Silver Nuggets: Hockey Analytics Edition

Your weekly Ottawa Senators links, plus a series of articles to help you understand advanced stats in hockey (that really aren't that advanced) if you're interested in learning!

With the Toronto Maple Leafs hiring known "advanced stats" supporter Kyle Dubas as their Assistant GM, the hockey world has been discussing these statistics and the principles behind them with avid curiosity. I think that this change is a good thing for hockey analysis across all platforms. There are many types of fans: those who are just casual supporters who just want to watch the game without thinking too much about it, like how I am with basketball and the NFL, and fans who are more invested - physically, emotionally, with a spectrum of interest. I fall on the latter scale, and grew up playing, reading, and watching hockey for most of my waking moments. I stumbled onto Corsi, Fenwick, and the like a couple of years ago and it appealed to me in an academic way. I love learning and I'm intrinsically a very curious person, so trying to figure out what player X is doing wrong and why, without questioning his "heart" or "compete level" was a draw to me. Like Mike Babcock, I strong believe that information is power, but you also have to know how to use that information. You can draw wild conclusions from a series of single game data, which is why the term "sample size" often comes up - if you see the same pattern across 50-60 games, like the Toronto Maple Leafs 2013-14 season, it's more likely to mean something than a four game stretch where possession darlings San Jose lost to possession dynamos Los Angeles.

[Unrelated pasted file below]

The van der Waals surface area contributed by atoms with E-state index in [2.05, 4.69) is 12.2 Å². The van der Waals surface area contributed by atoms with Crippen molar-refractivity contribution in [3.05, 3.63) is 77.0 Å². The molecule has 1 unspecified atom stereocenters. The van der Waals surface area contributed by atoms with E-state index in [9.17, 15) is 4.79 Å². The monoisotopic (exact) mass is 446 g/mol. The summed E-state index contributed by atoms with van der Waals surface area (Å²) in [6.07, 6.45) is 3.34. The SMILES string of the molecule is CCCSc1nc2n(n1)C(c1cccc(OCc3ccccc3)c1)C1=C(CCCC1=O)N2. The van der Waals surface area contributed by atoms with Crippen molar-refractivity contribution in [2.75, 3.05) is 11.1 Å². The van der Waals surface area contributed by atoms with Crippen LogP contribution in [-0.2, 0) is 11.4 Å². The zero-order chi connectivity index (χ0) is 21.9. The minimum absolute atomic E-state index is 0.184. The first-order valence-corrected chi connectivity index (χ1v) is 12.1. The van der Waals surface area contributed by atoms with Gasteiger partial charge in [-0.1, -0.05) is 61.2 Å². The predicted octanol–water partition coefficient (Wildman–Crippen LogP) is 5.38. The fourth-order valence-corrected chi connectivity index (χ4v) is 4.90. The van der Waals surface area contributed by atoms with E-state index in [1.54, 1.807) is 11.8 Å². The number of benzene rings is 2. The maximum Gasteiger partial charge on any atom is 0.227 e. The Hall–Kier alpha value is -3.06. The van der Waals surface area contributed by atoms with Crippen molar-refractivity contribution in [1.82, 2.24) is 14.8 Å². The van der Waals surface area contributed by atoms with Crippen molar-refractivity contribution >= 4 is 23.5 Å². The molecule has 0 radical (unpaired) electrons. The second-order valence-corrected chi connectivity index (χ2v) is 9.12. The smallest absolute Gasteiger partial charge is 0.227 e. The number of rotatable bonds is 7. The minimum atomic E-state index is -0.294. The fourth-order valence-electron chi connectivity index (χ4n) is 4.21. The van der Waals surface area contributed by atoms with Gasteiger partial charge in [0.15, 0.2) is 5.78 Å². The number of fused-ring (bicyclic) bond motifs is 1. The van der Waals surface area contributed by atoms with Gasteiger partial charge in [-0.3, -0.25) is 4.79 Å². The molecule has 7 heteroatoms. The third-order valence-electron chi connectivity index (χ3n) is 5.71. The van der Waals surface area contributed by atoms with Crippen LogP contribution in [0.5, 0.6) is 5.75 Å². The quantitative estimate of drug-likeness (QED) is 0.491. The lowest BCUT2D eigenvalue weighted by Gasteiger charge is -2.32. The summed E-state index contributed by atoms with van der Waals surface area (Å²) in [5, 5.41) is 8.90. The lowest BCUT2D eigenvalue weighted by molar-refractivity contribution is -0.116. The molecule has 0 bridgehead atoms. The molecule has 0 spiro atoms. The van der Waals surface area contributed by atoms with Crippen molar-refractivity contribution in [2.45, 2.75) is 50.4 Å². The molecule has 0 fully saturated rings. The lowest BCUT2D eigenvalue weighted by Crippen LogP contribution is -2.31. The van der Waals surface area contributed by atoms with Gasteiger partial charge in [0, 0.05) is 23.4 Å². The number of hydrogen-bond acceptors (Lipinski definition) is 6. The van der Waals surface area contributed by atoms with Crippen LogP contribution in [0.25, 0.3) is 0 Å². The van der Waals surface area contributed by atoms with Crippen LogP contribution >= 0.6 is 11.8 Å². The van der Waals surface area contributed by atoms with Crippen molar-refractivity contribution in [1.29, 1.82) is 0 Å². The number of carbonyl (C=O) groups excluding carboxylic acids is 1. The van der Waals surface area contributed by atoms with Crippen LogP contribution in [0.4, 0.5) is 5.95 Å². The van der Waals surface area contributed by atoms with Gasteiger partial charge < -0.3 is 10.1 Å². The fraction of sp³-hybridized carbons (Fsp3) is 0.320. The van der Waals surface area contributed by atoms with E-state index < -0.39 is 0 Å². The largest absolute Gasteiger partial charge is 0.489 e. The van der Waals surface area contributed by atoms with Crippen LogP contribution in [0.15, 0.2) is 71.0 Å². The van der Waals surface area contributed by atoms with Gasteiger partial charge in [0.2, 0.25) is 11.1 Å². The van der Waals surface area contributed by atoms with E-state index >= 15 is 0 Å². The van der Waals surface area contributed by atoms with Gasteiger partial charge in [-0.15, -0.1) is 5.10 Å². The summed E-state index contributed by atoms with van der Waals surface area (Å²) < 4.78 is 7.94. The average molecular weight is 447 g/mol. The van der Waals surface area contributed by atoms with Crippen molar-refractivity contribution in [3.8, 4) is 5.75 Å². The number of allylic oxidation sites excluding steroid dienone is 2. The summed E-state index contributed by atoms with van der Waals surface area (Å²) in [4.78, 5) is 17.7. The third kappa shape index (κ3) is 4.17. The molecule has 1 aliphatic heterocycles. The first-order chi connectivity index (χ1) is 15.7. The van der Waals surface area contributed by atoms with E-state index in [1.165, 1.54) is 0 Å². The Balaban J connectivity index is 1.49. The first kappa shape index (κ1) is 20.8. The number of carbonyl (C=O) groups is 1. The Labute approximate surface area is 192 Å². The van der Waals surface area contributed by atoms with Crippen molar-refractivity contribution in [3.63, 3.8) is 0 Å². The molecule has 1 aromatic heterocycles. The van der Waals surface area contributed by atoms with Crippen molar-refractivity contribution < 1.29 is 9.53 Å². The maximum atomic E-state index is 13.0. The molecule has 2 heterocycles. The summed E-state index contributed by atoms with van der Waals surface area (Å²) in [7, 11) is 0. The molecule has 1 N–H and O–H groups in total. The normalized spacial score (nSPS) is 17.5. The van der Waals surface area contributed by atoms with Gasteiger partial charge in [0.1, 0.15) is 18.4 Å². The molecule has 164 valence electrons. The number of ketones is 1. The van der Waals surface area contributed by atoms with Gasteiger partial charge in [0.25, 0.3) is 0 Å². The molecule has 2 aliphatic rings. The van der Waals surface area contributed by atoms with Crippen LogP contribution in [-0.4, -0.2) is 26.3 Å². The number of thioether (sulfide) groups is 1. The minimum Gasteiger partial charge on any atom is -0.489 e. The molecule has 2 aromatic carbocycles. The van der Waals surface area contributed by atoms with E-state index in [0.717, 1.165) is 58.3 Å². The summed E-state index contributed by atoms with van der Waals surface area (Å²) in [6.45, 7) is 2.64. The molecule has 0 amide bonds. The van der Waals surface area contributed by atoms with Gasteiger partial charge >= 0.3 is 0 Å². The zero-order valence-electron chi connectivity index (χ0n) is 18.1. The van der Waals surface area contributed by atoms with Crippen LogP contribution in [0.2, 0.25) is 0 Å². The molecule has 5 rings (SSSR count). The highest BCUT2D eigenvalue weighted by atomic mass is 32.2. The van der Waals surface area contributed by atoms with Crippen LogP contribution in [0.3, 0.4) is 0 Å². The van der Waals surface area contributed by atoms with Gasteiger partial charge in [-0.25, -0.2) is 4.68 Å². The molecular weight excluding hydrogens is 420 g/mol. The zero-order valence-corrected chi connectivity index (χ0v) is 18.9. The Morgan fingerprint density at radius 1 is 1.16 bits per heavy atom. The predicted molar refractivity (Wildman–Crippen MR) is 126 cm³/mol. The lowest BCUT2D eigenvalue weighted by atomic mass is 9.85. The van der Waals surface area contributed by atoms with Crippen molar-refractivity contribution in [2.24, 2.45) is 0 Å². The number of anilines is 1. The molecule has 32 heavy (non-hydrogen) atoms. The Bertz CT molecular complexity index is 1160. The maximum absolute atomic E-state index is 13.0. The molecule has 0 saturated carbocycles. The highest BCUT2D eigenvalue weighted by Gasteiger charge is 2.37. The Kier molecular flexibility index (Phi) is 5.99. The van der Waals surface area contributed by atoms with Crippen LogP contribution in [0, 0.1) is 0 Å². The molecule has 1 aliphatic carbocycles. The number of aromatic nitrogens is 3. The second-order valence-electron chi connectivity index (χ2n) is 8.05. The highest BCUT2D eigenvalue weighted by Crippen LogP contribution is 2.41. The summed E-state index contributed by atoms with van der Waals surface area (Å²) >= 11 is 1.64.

The purpose of this article is to give you, the readers, a series of links to explore if you're interested in learning about hockey analytics. I know that on both sides of the debate, things can get a little unfriendly and that can scare newcomers who just want to learn without getting ostracized for it. A lot of the articles I write here at Silver Seven include advanced stats, and I try my best to break things down to the simplest form and provide supplementary links with explanations so that I can account for a variety of education levels with respect to the topic. Many of the people who I will link below are more than open to talk about this stuff if you need an introduction, and articulate their ideas well, so hopefully you get something out of it.

The amazing Sean McIndoe, popularly known as Down Goes Brown, has written a quartet of articles that I always refer people to due to their comprehensiveness and conciseness when articulating ideas surrounding hockey analytics. This introduces you to the basic concepts, this talks about projecting success and failure with a relevant team example, this talks about the importance of zone entries, and this talks about the importance of looking at on-ice percentages. Start by reading those four, and if you're still interested, continue on to the ones below!

If you want an in-depth breakdown of the math and methods that went into the concepts at the very beginning, Objective NHL is the place to start. I've linked the very first post and you can just hit "newer post" or look at the sidebar on the right. A similar archive is from a blog run by Oilers blogger Vic Ferrari here.